Einstein’s Biggest Blunder, Explained

Trial by combat of wits in disputations has no attraction for the seeker after truth; to him the appeal to experiment is the last and only test of the merit of an opinion conjecture or hypotheses. - Joseph Mellor 1869 to 1938 Chemist

Nearly 2.5 billion years of prokaryotic cells and nothing else – two-thirds of life’s history in stasis at the lowest level of recorded complexity… Why did life remain at stage 1 for two-thirds of its history if complexity offers such benefits? ~ Stephen Jay Gould 1941 to 2002 - Paleontologist


Einstein's Biggest Blunder, Explained

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List of inventors!
List of inventors!

Johann Wolfgang Döbereiner (1780–1849) Germany – Döbereiner's lamp (chemistry).

Guglielmo Marconi (1874–1937) Italy – radio telegraphy.

Tanaka Hisashige (1799–1881) Japan – Myriad year clock.

Vladimir Bekhterev (1857–1927) Russia – Bekhterev's Mixture.

Peter Durand (inv. 1810) UK – canning using tin cans see also Nicolas Appert.

Abu-Mahmud al-Khujandi (c. 940–1000) Persia/Iran – astronomical sextant.

Evangelista Torricelli (1608–1647) Italy – barometer.

Albert Coons (1912–1978) USA – Immunofluorescence (microscopy).

Muhammad al-Fazari (d. 796/806) Persia – astrolabe.

Otto von Guericke (1602–1686) Germany – vacuum pump manometer dasymeter.

Eugene Polley (1915–2012) United States – wireless remote control (with Robert Adler).

Sheikh Muszaphar Shukor (born 1972) Malaysia – cell growth in outer space crystallization of proteins and microbes in space.

Kazuo Hashimoto (died 1995) Japan – a.o. Caller-ID answering machine.

Ida Rosenthal (1886–1973) Belarus/Russia/United States – modern bra (Maidenform) the standard of cup sizes nursing bra full-figured bra the first seamed uplift bra (all with her husband William).

Richard F. Lyon (1952–) USA – Optical mouse.

Mark Publicover (born 1958) USA – First affordable trampoline safety net enclosure.

Gilmore Schjeldahl (1912–2002) USA – Airsickness bag.

John W. Mauchly (1907–1980) USA – ENIAC – the first general purpose programmable digital computer.

Alexander Procofieff de Seversky (1894–1974) Russia/United States of America – first gyroscopically stabilized bombsight ionocraft also developed air-to-air refueling.

Giacomo da Lentini (13th Century) Italy – Sonnet.


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Brilliant Quotes By Famous And Awesome Scientists!

I believe that thirty million of these animalcules together would not take up as much room or be as big as a coarse grain of sand. ~ Antonie van Leeuwenhoek 1632 to 1723 - Biologist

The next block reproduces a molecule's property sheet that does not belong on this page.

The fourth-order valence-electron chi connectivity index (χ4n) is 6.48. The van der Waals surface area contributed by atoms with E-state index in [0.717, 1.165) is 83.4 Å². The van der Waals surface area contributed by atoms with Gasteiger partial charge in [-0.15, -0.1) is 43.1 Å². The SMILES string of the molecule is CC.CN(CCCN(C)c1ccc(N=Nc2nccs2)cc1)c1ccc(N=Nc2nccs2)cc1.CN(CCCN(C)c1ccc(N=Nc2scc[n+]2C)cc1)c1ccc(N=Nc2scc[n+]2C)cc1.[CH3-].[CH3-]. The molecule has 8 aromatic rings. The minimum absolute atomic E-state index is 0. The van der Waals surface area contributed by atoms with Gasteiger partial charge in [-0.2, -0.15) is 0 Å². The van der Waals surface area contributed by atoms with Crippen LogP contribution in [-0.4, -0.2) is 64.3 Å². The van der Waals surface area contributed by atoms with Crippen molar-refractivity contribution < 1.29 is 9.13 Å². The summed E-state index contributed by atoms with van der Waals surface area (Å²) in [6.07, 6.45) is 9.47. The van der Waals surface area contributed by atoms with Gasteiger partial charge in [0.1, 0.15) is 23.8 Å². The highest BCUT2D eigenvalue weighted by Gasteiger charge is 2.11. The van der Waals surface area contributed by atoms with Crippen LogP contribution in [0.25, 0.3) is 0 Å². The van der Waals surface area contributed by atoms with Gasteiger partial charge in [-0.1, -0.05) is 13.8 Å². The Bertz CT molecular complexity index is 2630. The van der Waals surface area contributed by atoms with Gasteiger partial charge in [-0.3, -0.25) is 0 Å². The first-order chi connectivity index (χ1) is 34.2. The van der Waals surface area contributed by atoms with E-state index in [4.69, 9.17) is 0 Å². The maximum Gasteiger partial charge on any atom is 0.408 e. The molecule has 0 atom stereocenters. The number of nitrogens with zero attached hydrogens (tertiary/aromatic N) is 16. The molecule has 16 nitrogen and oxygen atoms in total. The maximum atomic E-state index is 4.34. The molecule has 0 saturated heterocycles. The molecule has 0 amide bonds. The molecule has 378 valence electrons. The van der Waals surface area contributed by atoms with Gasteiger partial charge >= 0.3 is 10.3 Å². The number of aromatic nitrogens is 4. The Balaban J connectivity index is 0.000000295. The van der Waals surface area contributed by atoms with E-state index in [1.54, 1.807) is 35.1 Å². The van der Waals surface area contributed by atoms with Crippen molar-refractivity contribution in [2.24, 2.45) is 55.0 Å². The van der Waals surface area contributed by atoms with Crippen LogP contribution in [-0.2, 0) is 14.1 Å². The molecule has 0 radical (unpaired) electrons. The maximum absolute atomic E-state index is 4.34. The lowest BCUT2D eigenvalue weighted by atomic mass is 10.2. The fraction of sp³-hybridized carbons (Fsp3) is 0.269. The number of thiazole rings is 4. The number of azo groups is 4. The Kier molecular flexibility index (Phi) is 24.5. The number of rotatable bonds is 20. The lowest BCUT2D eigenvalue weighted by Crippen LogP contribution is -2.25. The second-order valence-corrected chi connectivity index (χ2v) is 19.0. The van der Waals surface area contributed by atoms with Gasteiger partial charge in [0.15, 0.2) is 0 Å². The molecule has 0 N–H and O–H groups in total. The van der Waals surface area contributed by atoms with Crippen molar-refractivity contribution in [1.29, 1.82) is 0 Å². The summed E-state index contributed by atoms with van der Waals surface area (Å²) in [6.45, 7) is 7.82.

I am not insensible of the advantage which accrues to Applied Mathematics from the co-operation of the Pure Mathematician and this co-operation is not infrequently called forth by the very imperfections of writers on Applied Mathematics. ~ Ronald Fisher 1890 – 1962 - Mathematician Statistician Evolutionary Biologist

I see some parallels between the shifts of fashion in mathematics and in music. In music the popular new styles of jazz and rock became fashionable a little earlier than the new mathematical styles of chaos and complexity theory. Jazz and rock were long despised by classical musicians but have emerged as art-forms more accessible than classical music to a wide section of the public. Jazz and rock are no longer to be despised as passing fads. Neither are chaos and complexity theory. But still classical music and classical mathematics are not dead. Mozart lives and so does Euler. When the wheel of fashion turns once more quantum mechanics and hard analysis will once again be in style. ~ Freeman Dyson b. 1923 - Mathematician and Physicist

When you hear a physicist invoke the uncertainty principle keep a hand on your wallet. ~ David Griffiths b. 1942

All increasing or dominant species (and it is from these that new species arise) vary considerably in all their parts organs and faculties in every generation. ~ Alfred Russel Wallace 1823 to 1913 - Zoologist Evolutionary Biologist

Nothing can be more certain than this: that we are just beginning to learn something of the wonders of the world on which we live and move and have our being. ~ William Ramsay - 1852 to 1916

Actually everything that can be known has a Number; for it is impossible to grasp anything with the mind or to recognize it without this. - Philolaus c. 470 – c. 385 BC Scientist and Philosopher


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